Drugs - Opiate (OPI)
Opiate abuse can be classified by the excessive use of heroin, morphine, codeine, methadone, Dilaudid, Demerol and OxyContin.
One of the more recognizable names on the lists of Opiates is heroin. Heroin, in it’s purest form is a powdered substance. It can be dissolved in water and injected into the veins, muscle or under the skin. Heroin is derived from morphine, which is a naturally occurring chemical found in the opium poppy plant.
Heroin reacts with opioid receptors in the brain to change how a person perceives pain. If injected, the effects can be felt within seconds. If smoked, the effects take roughly 10-15 minutes to be felt.
As per Health Canada, the short term effects of Heroin use are as follows:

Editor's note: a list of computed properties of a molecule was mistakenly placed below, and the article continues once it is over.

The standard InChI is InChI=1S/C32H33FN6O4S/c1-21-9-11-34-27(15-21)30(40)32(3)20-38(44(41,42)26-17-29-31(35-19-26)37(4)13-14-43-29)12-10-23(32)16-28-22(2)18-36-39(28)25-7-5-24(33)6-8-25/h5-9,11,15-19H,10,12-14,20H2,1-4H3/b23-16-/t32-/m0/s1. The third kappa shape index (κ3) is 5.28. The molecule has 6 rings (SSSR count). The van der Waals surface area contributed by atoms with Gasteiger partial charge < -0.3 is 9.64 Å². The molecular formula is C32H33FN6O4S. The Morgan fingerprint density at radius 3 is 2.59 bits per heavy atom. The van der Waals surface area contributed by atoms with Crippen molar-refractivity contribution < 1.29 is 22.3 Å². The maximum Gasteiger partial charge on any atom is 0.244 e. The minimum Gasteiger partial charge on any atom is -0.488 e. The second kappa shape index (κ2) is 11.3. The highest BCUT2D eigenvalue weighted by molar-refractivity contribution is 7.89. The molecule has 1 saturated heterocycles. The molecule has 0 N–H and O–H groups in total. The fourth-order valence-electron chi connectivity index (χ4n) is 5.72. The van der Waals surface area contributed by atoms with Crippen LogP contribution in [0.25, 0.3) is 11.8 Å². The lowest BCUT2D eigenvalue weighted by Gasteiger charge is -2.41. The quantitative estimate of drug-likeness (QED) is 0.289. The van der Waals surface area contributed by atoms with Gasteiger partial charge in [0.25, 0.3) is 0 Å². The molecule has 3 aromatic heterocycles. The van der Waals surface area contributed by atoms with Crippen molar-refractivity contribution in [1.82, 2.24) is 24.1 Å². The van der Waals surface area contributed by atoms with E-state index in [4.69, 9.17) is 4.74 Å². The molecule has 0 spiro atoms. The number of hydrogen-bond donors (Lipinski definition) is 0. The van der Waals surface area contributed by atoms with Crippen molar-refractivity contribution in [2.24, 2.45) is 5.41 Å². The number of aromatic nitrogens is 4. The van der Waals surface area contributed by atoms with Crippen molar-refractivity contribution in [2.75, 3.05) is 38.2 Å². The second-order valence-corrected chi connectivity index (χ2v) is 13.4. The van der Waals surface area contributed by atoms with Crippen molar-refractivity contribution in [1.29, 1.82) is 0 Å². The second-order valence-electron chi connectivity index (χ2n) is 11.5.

- Lack of emotion (apathy)
- Nausea and vomiting
- Reduced appetite
- Decreased response to pain
- Pinpoint pupils and impaired night vision
- Itching or burning sensation of the skin
Likewise, the long term effects can include:
- An unstable mood
- Pinpoint pupils, which impair night vision
- Loss of interest in sex (decreased libido)
- Missed periods in women
- Respiratory impairment
Also according to Health Canada, the following street names are commonly used for Heroin:
- Black tar
- Dope (heroin)
For more information on this and other opiates please visit the Opiates section of the Health Canada website.